Carbon Glacier has the greatest measured thickness (700 feet) and volume (0.2 cubic miles) of any glacier in the contiguous United States. It is best viewed via a 4-mile trail from Ipsut Creek Campground on the north side of Mount Rainier. The glacier has retreated less than 0.6 miles since the Little Ice Age. The glacier terminus is at a relatively low elevation and is surrounded by mature forest and shrubbery. During the advance of this heavily debris-laden glacier in the late 1970's, visitors watched vegetation being crushed by rocks rolling off the advancing terminus. Currently, the Carbon Glacier terminus is undergoing a minor retreat.
Named for the coal deposits found in the area, Carbon River is located in the park's northwest corner. Of all park areas it has the heaviest rainfall and most luxuriant forest. Some botanists suggest that rather than a lowland forest what you find here is an example of a temperate rainforest. Trails lead into the wilderness and connect with the Wonderland Trail. The Mowich Lake area, though nearby, is reached by a separate road. Campgrounds are located at both sites; Mowich Lake is walk-in only.
This is the park's oldest developed area, the site of Mineral Spring Resort that James Longmire opened in 1884. After the park was established in 1899, Longmire became the park headquarters. Today the original administrative building houses a museum with exhibits that tell the story of those early days. The National Park Inn, a concessioner-operated hotel, it open year round for guests. The road from the Nisqually Entrance to Longmire is one of the world's most beautiful forest roads.
Here the lowland forest reigns supreme and reaches its true glory in the Grove of Patriarchs, which is a short walk from the parking area near the Stevens Canyon Entrance. Here Douglas- fir, western red-cedar, and western hemlock rival the grandeur of the costal redwood forests in California and Oregon. Exhibits in the visitor center tell the story of the northwest forest. Ohanapecosh is the major approach to Paradise and the high country for travelers coming from east of the Cascades.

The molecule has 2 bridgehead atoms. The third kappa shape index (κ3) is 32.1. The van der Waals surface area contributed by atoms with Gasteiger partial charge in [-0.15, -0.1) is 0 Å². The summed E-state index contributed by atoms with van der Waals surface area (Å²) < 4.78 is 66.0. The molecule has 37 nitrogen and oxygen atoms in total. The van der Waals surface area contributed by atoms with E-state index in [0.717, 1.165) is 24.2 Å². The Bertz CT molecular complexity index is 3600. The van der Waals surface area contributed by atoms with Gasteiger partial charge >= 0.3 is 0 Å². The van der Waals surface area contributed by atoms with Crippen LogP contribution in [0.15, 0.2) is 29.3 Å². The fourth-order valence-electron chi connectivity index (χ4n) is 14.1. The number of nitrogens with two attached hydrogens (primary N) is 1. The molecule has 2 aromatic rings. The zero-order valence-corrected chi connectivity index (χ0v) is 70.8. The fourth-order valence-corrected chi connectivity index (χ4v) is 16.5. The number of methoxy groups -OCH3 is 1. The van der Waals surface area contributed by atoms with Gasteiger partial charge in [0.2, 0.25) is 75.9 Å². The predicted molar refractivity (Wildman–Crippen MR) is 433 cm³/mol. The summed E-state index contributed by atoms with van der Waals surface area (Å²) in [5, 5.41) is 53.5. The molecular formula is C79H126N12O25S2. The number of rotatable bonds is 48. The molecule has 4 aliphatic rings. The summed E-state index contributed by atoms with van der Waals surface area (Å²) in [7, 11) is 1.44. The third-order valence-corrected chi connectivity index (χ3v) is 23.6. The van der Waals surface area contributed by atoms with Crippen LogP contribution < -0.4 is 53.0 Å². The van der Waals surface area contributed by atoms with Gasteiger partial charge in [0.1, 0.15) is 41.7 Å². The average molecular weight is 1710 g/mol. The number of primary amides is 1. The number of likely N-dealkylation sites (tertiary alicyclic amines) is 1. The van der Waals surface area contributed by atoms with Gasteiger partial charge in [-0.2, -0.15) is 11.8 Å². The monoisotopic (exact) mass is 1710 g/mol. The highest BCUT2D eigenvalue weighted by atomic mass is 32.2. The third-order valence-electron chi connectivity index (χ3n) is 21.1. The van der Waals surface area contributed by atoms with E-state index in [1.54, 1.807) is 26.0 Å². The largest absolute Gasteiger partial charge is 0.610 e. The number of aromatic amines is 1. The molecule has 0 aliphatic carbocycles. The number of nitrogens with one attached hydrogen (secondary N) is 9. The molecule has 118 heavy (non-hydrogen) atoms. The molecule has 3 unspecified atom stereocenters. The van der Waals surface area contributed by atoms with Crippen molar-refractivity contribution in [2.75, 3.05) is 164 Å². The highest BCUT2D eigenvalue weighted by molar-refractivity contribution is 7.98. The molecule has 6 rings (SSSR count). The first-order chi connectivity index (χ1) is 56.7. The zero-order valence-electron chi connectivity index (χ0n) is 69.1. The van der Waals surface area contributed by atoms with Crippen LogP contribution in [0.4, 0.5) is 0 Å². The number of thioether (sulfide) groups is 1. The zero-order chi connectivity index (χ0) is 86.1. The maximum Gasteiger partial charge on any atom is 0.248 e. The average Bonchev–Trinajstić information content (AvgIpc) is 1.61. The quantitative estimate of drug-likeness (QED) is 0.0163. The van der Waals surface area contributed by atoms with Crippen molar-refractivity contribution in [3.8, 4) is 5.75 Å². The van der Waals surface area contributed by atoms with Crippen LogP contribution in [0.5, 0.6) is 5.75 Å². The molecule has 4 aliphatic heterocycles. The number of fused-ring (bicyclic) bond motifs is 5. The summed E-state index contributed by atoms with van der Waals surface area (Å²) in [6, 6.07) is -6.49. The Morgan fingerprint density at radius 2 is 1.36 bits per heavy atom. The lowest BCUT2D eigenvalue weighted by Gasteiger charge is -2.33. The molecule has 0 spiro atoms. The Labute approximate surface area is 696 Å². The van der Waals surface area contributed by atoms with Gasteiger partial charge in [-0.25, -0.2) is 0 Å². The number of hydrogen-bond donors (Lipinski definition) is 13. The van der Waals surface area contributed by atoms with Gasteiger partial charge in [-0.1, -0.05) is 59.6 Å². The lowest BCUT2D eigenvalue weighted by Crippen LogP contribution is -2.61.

When Elcaine Longmire's wife first saw this subalpine meadow, she exclaimed, "This must be what Paradise is like!" The name is appropriate and remains with us today. With its spectacular view of Mount Rainier in the distance, the meadows and forests in the foreground, and the clear mountain air all around, it is almost beyond description. Because many trails radiate from here into the subalpine meadows and because of the nearby access to the Wonderland Trail, this is a major point from which to begin a hike.
At 6,400 feet this is the highest point in the park that is reached by road. From here the views of Emmons Glacier, the largest on Mount Rainier, are breathtaking. On very clear days, this is also the spot for views of some of the other volcanoes in the Cascades Range. Sunrise lies in the rain-shadow of Mount Rainier, thus the are is much drier than Paradise. Nevertheless, these high mountain meadows about with wildflowers, too. The visitor center exhibits focus on the subalpine and alpine environment.